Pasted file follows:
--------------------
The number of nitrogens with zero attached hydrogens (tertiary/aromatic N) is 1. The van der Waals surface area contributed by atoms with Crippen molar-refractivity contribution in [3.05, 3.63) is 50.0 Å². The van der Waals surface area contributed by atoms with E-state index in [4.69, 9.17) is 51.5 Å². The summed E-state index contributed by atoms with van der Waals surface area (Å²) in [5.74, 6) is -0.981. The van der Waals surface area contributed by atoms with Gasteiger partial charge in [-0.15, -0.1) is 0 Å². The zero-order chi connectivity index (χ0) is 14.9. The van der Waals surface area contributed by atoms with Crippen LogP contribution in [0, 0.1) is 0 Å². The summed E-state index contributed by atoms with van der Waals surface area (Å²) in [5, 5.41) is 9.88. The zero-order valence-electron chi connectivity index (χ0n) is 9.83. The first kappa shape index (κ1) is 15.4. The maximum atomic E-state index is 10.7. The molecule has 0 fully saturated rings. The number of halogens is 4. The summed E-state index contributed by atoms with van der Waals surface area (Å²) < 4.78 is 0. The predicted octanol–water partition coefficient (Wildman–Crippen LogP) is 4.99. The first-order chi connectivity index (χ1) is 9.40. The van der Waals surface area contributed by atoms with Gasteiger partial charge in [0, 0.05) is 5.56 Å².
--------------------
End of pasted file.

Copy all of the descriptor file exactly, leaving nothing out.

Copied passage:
The number of nitrogens with zero attached hydrogens (tertiary/aromatic N) is 1. The van der Waals surface area contributed by atoms with Crippen molar-refractivity contribution in [3.05, 3.63) is 50.0 Å². The van der Waals surface area contributed by atoms with E-state index in [4.69, 9.17) is 51.5 Å². The summed E-state index contributed by atoms with van der Waals surface area (Å²) in [5.74, 6) is -0.981. The van der Waals surface area contributed by atoms with Gasteiger partial charge in [-0.15, -0.1) is 0 Å². The zero-order chi connectivity index (χ0) is 14.9. The van der Waals surface area contributed by atoms with Crippen LogP contribution in [0, 0.1) is 0 Å². The summed E-state index contributed by atoms with van der Waals surface area (Å²) in [5, 5.41) is 9.88. The zero-order valence-electron chi connectivity index (χ0n) is 9.83. The first kappa shape index (κ1) is 15.4. The maximum atomic E-state index is 10.7. The molecule has 0 fully saturated rings. The number of halogens is 4. The summed E-state index contributed by atoms with van der Waals surface area (Å²) < 4.78 is 0. The predicted octanol–water partition coefficient (Wildman–Crippen LogP) is 4.99. The first-order chi connectivity index (χ1) is 9.40. The van der Waals surface area contributed by atoms with Gasteiger partial charge in [0, 0.05) is 5.56 Å².